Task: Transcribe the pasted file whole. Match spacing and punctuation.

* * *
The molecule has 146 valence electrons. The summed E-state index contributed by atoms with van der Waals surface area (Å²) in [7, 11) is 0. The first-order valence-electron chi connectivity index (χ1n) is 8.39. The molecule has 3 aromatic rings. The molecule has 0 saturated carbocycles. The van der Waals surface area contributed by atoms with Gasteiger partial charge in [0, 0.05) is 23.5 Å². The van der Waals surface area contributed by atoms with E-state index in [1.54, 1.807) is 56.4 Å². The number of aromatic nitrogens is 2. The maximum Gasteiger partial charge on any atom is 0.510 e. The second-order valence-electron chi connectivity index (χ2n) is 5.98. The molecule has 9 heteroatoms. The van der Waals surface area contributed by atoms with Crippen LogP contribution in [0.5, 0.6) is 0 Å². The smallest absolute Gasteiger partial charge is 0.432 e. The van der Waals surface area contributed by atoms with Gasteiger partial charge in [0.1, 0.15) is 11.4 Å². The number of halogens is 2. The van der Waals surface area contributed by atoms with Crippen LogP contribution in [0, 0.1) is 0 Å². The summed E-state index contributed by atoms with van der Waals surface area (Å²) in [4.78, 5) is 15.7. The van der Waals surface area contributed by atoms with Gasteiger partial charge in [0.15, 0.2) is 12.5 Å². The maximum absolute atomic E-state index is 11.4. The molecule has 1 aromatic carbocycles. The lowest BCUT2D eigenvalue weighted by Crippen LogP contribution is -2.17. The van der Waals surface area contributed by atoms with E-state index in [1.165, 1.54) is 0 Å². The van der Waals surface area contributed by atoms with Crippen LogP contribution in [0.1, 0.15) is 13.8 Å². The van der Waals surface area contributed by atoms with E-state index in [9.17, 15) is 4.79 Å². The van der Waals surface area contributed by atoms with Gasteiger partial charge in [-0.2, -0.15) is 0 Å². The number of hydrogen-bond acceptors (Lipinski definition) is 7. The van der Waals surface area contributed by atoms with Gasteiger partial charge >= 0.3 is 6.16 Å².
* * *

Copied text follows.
The molecule has 146 valence electrons. The summed E-state index contributed by atoms with van der Waals surface area (Å²) in [7, 11) is 0. The first-order valence-electron chi connectivity index (χ1n) is 8.39. The molecule has 3 aromatic rings. The molecule has 0 saturated carbocycles. The van der Waals surface area contributed by atoms with Gasteiger partial charge in [0, 0.05) is 23.5 Å². The van der Waals surface area contributed by atoms with E-state index in [1.54, 1.807) is 56.4 Å². The number of aromatic nitrogens is 2. The maximum Gasteiger partial charge on any atom is 0.510 e. The second-order valence-electron chi connectivity index (χ2n) is 5.98. The molecule has 9 heteroatoms. The van der Waals surface area contributed by atoms with Crippen LogP contribution in [0.5, 0.6) is 0 Å². The smallest absolute Gasteiger partial charge is 0.432 e. The van der Waals surface area contributed by atoms with Gasteiger partial charge in [0.1, 0.15) is 11.4 Å². The number of halogens is 2. The van der Waals surface area contributed by atoms with Crippen LogP contribution in [0, 0.1) is 0 Å². The summed E-state index contributed by atoms with van der Waals surface area (Å²) in [4.78, 5) is 15.7. The van der Waals surface area contributed by atoms with Gasteiger partial charge in [0.15, 0.2) is 12.5 Å². The maximum absolute atomic E-state index is 11.4. The molecule has 1 aromatic carbocycles. The lowest BCUT2D eigenvalue weighted by Crippen LogP contribution is -2.17. The van der Waals surface area contributed by atoms with E-state index in [1.165, 1.54) is 0 Å². The van der Waals surface area contributed by atoms with Crippen LogP contribution in [0.1, 0.15) is 13.8 Å². The van der Waals surface area contributed by atoms with E-state index in [9.17, 15) is 4.79 Å². The van der Waals surface area contributed by atoms with Gasteiger partial charge in [-0.2, -0.15) is 0 Å². The number of hydrogen-bond acceptors (Lipinski definition) is 7. The van der Waals surface area contributed by atoms with Gasteiger partial charge >= 0.3 is 6.16 Å².